AFTER the current El Niño, is our agriculture sector ready for La Niña?
Extreme weather events pose risks in the growth of this sector and in programs addressing poverty. Climate change makes poverty reduction more difficult, further erode food security, and prolong existing and create new poverty traps.
The dismal growth in agriculture is partly due to disasters, particularly droughts and typhoons. It’s high time the government improve public investments in agriculture such as irrigation and pouring more funds in research and development.
We have long warned of the ill-effects of disasters and climate change to the country’s rice and crop production because both strong typhoons and droughts affect the agriculture sector. Past experiences have proven this fact. Typhoons, floods and droughts from 1970 to 1990 resulted in an 82.4 percent loss in total Philippine rice production; while the El Niño-related drought experienced in the country from 1990 to 2003 was estimated to have caused US$ 370 million in damages to agriculture.
The country’s agricultural adaptation program must ensure more investments in agricultural research and infrastructure, improved water governance and land use policies, better forecasting tools and early warning systems, a strengthened extension system that will assist farmers to achieve economic diversification, and access to credit and crop insurance to make significant improvements in the country’s food security goals.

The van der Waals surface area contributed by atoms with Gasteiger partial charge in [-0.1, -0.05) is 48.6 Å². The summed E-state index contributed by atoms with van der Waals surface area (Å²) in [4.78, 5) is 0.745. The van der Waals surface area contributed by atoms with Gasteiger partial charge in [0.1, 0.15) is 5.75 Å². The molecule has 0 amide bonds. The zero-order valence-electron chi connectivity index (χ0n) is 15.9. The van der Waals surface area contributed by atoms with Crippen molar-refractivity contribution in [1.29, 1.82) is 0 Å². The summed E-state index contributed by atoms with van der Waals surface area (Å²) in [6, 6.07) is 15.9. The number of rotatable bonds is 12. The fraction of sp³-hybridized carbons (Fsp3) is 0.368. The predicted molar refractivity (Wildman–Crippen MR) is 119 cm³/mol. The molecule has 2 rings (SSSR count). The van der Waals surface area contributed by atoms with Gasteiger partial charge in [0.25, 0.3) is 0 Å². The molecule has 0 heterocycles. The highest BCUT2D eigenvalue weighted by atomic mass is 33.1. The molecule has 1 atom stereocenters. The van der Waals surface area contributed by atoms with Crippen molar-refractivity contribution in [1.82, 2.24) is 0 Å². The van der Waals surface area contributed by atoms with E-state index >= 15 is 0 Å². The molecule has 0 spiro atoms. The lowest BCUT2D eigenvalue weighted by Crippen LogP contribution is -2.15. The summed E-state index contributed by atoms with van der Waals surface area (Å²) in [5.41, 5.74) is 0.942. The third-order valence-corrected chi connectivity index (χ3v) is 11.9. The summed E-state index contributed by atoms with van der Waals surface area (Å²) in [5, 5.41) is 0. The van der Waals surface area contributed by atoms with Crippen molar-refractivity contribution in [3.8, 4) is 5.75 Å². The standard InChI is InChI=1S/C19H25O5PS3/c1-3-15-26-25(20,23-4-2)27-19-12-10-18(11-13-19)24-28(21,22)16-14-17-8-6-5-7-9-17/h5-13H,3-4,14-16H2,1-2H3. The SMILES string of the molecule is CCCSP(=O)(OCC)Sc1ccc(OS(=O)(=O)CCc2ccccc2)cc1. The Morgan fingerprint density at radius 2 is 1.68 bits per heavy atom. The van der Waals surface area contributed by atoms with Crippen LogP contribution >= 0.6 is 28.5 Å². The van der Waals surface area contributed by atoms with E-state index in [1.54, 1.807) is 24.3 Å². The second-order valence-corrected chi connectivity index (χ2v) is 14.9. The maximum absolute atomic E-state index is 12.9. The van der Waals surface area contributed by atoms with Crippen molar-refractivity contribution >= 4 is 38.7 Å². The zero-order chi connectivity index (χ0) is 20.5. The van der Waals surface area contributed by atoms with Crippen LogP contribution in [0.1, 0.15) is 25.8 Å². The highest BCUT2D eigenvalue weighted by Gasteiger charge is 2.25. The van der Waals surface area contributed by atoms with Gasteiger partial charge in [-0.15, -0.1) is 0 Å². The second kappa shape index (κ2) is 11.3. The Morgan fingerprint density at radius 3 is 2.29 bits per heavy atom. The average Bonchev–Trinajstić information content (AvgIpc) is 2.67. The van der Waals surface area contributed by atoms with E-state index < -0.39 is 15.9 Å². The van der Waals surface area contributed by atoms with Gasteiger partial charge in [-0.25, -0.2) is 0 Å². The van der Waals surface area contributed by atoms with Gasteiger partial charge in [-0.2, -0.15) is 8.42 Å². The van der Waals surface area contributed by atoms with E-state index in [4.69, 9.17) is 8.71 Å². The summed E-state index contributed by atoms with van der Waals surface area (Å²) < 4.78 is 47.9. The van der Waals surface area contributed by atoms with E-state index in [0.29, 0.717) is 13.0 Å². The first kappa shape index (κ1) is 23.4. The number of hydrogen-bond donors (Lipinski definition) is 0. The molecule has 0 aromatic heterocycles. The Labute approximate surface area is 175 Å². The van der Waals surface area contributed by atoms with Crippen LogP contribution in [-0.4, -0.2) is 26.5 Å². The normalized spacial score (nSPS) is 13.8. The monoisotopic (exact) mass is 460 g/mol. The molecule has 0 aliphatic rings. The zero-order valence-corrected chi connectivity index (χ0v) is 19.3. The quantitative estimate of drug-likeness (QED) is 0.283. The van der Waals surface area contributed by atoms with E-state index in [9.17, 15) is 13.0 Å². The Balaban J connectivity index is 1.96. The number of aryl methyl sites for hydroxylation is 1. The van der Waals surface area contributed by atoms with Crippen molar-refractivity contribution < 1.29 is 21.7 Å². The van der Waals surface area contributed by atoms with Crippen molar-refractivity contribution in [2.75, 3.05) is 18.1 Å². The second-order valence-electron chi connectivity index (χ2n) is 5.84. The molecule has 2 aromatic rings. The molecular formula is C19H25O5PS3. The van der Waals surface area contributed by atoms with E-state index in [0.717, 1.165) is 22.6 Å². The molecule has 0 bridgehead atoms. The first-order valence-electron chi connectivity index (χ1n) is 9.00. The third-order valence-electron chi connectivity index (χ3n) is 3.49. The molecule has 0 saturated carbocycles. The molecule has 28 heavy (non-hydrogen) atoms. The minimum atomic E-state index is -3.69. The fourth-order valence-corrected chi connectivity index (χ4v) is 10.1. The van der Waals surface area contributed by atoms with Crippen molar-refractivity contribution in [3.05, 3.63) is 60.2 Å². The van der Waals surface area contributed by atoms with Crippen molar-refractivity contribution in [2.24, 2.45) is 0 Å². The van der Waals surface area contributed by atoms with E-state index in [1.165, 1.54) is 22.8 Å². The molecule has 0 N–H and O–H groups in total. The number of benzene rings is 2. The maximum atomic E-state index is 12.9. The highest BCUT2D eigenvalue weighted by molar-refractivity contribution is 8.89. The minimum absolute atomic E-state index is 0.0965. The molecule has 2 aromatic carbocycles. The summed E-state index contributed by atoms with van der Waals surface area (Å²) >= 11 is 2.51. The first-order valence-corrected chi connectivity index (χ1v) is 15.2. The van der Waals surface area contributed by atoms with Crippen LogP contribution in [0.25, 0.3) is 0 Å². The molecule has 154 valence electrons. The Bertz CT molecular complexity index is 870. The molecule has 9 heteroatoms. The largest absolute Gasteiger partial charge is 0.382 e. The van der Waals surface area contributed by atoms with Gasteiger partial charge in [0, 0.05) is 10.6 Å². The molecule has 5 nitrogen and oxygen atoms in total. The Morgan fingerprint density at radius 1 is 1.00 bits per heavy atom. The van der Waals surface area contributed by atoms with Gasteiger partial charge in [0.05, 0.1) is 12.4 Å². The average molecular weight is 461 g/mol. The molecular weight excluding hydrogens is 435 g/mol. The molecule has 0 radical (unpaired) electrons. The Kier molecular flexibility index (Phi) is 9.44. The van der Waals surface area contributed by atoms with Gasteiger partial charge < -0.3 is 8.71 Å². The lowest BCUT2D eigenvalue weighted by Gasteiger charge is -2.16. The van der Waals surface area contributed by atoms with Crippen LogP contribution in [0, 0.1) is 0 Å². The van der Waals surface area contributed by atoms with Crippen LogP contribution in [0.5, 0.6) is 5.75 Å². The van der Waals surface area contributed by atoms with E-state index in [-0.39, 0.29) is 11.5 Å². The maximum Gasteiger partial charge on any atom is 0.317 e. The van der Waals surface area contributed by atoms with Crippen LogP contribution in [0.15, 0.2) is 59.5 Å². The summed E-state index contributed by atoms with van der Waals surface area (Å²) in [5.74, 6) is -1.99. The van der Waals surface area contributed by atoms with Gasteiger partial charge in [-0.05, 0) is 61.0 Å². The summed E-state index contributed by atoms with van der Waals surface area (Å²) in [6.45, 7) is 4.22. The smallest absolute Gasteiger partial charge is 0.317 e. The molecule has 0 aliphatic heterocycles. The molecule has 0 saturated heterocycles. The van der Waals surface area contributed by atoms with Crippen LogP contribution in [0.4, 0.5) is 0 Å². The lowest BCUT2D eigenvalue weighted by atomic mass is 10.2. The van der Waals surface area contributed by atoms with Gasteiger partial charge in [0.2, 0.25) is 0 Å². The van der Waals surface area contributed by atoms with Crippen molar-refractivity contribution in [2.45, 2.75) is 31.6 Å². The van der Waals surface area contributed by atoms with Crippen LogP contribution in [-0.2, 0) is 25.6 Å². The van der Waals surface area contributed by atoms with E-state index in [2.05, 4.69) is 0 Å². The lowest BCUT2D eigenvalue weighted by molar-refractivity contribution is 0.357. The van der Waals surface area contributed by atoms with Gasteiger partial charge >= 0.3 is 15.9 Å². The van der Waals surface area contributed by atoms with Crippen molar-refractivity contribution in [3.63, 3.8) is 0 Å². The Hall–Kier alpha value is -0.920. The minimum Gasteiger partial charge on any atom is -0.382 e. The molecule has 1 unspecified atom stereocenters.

Disasters are greatly felt by the poor and hungry because the effects are magnified in their life. For many Filipinos, every single day of work is synonymous to survival. When impassable roads due to heavy downpour prevent a daily wage earner from going to work, it would mean no earnings for the day, no food on the table.
The government must be more proactive with its disaster resilience and climate change adaptation programs. The war against poverty will be much harder if disaster vulnerability remains unaddressed.